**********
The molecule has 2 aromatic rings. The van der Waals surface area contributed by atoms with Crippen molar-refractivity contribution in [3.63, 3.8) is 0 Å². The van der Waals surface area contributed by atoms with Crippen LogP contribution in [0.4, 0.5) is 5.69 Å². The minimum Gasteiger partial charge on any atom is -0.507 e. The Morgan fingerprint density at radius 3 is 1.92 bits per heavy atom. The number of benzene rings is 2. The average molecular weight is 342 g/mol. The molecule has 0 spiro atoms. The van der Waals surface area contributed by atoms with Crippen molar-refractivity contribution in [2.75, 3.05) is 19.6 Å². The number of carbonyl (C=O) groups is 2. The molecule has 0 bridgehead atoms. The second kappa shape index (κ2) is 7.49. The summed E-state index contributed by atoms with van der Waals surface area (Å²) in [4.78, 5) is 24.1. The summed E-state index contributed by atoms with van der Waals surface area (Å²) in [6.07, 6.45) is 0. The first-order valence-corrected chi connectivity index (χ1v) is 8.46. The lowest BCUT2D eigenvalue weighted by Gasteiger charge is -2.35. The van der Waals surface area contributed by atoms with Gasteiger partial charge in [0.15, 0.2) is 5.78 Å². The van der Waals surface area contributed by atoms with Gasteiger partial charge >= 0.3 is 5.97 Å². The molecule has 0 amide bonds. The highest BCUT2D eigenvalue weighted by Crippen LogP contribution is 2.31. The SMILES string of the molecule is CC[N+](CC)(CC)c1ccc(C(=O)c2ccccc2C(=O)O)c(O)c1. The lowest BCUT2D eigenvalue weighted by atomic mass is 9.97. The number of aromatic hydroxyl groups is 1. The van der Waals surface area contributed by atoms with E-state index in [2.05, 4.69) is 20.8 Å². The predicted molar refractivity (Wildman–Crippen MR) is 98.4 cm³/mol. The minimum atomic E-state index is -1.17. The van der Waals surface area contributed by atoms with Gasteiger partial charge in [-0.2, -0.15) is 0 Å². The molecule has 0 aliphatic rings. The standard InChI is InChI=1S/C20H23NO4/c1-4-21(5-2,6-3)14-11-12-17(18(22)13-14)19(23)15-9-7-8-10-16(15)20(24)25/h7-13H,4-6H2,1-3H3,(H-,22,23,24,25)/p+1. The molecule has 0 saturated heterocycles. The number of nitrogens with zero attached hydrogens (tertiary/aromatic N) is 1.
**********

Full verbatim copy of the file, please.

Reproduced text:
The molecule has 2 aromatic rings. The van der Waals surface area contributed by atoms with Crippen molar-refractivity contribution in [3.63, 3.8) is 0 Å². The van der Waals surface area contributed by atoms with Crippen LogP contribution in [0.4, 0.5) is 5.69 Å². The minimum Gasteiger partial charge on any atom is -0.507 e. The Morgan fingerprint density at radius 3 is 1.92 bits per heavy atom. The number of benzene rings is 2. The average molecular weight is 342 g/mol. The molecule has 0 spiro atoms. The van der Waals surface area contributed by atoms with Crippen molar-refractivity contribution in [2.75, 3.05) is 19.6 Å². The number of carbonyl (C=O) groups is 2. The molecule has 0 bridgehead atoms. The second kappa shape index (κ2) is 7.49. The summed E-state index contributed by atoms with van der Waals surface area (Å²) in [4.78, 5) is 24.1. The summed E-state index contributed by atoms with van der Waals surface area (Å²) in [6.07, 6.45) is 0. The first-order valence-corrected chi connectivity index (χ1v) is 8.46. The lowest BCUT2D eigenvalue weighted by Gasteiger charge is -2.35. The van der Waals surface area contributed by atoms with Gasteiger partial charge in [0.15, 0.2) is 5.78 Å². The van der Waals surface area contributed by atoms with Gasteiger partial charge >= 0.3 is 5.97 Å². The molecule has 0 amide bonds. The highest BCUT2D eigenvalue weighted by Crippen LogP contribution is 2.31. The SMILES string of the molecule is CC[N+](CC)(CC)c1ccc(C(=O)c2ccccc2C(=O)O)c(O)c1. The lowest BCUT2D eigenvalue weighted by atomic mass is 9.97. The number of aromatic hydroxyl groups is 1. The van der Waals surface area contributed by atoms with E-state index in [2.05, 4.69) is 20.8 Å². The predicted molar refractivity (Wildman–Crippen MR) is 98.4 cm³/mol. The minimum atomic E-state index is -1.17. The van der Waals surface area contributed by atoms with Gasteiger partial charge in [-0.2, -0.15) is 0 Å². The molecule has 0 aliphatic rings. The standard InChI is InChI=1S/C20H23NO4/c1-4-21(5-2,6-3)14-11-12-17(18(22)13-14)19(23)15-9-7-8-10-16(15)20(24)25/h7-13H,4-6H2,1-3H3,(H-,22,23,24,25)/p+1. The molecule has 0 saturated heterocycles. The number of nitrogens with zero attached hydrogens (tertiary/aromatic N) is 1.